These ports 465 and 587 are both used for sending mail (submitting mail) but what is the real difference between them?
SMTP protocol: smtps (port 465) v. msa (port 587)
Ports 465 and 587 are intended for email client to email server communication - sending out email using SMTP protocol.
Port 465 is for smtps
SSL encryption is started automatically before any SMTP level communication.
Port 587 is for msa
It is almost like standard SMTP port. MSA should accept email after authentication (e.g. after SMTP AUTH). It helps to stop outgoing spam when netmasters of DUL ranges can block outgoing connections to SMTP port (port 25).
SSL encryption may be started by STARTTLS command at SMTP level if server supports it and your ISP does not filter server's EHLO reply (reported 2014).
Port 25 is used by MTA to MTA communication (mail server to mail server). It may be used for client to server communication but it is not currently the most recommended. Standard SMTP port accepts email from other mail servers to its "internal" mailboxes without authentication.
587 vs. 465
These port assignments are specified by the Internet Assigned Numbers Authority (IANA):
- Port 587: [SMTP] Message submission (SMTP-MSA), a service that accepts submission of email from email clients (MUAs). Described in RFC 6409.
- Port 465: URL Rendezvous Directory for SSM (entirely unrelated to email)
Historically, port 465 was initially planned for the SMTPS encryption and authentication “wrapper” over SMTP, but it was quickly deprecated (within months, and over 15 years ago) in favor of STARTTLS over SMTP (RFC 3207). Despite that fact, there are probably many servers that support the deprecated protocol wrapper, primarily to support older clients that implemented SMTPS. Unless you need to support such older clients, SMTPS and its use on port 465 should remain nothing more than an historical footnote.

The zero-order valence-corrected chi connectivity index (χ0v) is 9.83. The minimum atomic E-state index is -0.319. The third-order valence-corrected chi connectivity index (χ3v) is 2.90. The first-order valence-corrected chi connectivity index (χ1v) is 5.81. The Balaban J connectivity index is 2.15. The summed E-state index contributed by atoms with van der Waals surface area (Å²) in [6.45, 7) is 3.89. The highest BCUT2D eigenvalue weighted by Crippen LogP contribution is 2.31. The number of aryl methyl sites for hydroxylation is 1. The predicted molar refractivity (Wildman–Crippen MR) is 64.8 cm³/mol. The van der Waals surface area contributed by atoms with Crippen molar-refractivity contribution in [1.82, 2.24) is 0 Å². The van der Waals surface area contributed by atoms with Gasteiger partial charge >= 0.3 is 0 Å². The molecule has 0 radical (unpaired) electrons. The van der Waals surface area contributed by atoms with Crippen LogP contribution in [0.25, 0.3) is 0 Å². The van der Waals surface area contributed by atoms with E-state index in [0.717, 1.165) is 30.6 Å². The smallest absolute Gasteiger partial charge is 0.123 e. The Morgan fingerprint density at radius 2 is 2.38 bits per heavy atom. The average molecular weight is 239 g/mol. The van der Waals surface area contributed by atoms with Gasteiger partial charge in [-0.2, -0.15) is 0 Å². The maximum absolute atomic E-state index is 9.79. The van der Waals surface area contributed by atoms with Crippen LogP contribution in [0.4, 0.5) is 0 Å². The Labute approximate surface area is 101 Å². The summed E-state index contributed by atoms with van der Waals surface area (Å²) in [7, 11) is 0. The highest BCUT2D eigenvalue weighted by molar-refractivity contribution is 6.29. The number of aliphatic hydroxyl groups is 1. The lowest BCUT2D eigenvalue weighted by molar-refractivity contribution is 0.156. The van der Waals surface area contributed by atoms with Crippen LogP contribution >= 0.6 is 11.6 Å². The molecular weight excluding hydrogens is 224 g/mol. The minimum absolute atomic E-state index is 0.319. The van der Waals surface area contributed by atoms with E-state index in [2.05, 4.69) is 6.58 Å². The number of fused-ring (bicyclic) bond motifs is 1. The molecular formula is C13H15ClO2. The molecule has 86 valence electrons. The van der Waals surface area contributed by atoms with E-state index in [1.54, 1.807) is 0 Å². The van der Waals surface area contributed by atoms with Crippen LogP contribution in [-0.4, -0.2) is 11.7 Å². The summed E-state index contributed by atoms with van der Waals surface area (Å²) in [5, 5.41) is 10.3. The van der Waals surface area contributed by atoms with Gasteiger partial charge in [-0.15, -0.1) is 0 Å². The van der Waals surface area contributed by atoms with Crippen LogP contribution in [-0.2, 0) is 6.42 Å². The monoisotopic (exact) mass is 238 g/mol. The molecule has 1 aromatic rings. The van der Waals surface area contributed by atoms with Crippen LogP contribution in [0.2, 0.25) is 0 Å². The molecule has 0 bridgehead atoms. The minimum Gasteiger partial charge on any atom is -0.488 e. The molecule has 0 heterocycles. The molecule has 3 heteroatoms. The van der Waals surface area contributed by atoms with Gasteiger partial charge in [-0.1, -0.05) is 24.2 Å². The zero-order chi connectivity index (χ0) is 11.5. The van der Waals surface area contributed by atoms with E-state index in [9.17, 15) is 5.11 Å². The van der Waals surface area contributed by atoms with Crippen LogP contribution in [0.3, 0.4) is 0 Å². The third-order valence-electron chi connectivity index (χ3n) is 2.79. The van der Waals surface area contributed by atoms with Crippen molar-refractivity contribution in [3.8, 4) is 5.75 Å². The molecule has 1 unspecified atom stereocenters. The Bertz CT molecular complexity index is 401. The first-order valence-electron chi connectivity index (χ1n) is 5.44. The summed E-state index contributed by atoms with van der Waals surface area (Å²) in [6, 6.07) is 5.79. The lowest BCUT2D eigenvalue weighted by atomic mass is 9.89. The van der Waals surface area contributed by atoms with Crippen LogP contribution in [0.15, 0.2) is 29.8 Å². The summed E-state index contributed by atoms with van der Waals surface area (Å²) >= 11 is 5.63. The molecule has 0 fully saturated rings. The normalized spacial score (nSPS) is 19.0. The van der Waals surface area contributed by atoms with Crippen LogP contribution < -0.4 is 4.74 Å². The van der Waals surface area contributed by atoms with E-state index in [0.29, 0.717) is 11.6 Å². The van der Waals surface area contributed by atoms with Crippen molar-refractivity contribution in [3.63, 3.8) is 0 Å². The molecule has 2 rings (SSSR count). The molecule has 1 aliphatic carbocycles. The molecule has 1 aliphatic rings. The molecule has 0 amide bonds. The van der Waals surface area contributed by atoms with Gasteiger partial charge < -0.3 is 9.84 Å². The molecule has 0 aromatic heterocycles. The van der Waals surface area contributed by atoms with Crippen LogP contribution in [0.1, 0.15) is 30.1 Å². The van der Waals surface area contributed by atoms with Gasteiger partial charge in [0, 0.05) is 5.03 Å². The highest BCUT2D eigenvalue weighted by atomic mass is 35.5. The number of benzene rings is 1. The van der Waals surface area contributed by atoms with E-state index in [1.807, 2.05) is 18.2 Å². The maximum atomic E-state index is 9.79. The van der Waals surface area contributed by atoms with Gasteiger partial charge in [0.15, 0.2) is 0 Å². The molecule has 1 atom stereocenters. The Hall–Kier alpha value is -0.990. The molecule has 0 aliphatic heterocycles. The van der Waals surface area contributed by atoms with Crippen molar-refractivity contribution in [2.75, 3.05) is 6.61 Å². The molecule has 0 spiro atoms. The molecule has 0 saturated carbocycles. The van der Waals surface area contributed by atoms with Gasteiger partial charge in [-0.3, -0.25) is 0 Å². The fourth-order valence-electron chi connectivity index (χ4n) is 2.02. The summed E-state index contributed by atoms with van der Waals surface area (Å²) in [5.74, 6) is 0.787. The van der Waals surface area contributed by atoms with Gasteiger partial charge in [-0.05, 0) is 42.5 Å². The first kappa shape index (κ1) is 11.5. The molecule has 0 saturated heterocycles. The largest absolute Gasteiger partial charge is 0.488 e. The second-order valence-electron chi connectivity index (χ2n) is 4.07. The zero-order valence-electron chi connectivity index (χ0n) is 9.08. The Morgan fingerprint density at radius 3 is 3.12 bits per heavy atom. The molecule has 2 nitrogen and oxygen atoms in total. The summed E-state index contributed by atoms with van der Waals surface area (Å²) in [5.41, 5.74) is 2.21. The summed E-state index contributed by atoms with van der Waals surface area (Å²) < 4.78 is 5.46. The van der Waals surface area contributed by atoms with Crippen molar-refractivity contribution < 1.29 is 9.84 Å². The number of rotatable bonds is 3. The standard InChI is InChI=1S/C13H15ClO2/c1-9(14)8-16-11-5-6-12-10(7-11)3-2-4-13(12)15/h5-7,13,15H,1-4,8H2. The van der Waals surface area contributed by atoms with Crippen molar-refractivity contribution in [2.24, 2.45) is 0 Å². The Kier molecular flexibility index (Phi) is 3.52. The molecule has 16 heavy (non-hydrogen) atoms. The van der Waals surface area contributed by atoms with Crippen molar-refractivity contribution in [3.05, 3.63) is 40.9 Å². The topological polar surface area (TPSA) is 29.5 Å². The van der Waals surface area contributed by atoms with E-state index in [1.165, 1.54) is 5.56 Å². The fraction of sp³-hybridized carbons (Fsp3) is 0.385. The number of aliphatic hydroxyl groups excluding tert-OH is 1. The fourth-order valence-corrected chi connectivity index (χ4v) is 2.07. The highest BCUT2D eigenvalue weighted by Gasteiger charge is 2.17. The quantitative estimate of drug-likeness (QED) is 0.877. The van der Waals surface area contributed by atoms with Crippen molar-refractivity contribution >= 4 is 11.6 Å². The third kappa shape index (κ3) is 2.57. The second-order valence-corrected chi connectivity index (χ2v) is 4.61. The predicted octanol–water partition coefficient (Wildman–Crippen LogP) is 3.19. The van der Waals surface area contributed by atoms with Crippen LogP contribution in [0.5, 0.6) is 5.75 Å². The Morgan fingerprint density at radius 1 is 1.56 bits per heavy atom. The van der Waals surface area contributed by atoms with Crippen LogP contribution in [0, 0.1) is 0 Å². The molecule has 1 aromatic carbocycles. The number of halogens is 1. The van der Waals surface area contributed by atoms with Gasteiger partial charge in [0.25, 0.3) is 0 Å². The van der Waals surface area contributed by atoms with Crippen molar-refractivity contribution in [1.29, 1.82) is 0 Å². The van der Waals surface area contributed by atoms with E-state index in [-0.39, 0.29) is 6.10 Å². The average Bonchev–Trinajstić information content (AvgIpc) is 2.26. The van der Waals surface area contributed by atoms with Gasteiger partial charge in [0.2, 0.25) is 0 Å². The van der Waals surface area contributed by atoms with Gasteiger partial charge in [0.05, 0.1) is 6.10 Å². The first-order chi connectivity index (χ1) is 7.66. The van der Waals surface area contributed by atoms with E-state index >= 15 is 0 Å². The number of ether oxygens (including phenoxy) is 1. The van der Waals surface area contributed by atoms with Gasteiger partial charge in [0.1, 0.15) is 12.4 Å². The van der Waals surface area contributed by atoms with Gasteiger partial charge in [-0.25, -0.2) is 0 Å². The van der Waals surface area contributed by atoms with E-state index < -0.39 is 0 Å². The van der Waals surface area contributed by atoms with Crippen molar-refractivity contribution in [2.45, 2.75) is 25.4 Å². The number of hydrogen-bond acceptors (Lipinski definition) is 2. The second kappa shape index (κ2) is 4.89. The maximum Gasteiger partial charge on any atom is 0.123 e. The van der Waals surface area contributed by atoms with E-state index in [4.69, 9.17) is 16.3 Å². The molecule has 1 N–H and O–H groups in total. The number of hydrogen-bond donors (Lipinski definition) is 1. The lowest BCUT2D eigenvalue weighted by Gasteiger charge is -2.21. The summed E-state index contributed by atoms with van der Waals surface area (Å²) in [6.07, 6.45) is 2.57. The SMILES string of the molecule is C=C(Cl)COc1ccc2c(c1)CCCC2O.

The hopelessly confusing and imprecise term, SSL, has often been used to indicate the SMTPS wrapper and TLS to indicate the STARTTLS protocol extension.
For completeness: Port 25
- Port 25: Simple Mail Transfer (SMTP-MTA), a service that accepts submission of email from other servers (MTAs or MSAs). Described in RFC 5321.
- IANA Service Name and Transport Protocol Port Number Registry
- “Revoking the smtps TCP port” - Email from Internet Mail Consortium director Paul Hoffman, 12 Nov 1998.
- RFC 6409 - Message Submission for Mail
- RFC 5321 - Simple Mail Transfer Protocol
- RFC 3207 - SMTP Service Extension for Secure SMTP over Transport Layer Security
- RFC 4607 - Source-Specific Multicast for IP
The correct answer to this question has been changed by the publication of RFC 8314. As a result, port 465 and 587 are both valid ports for a mail submission agent (MSA). Port 465 requires negotiation of TLS/SSL at connection setup and port 587 uses STARTTLS if one chooses to negotiate TLS. The IANA registry was updated to allow legitimate use of port 465 for this purpose. For mail relay, only port 25 is used so STARTTLS is the only way to do TLS with mail relay. It's helpful to think of mail relay and mail submission as two very different services (with many behavior differences like requiring auth, different timeouts, different message modification rules, etc.) that happen to use a similar wire protocol.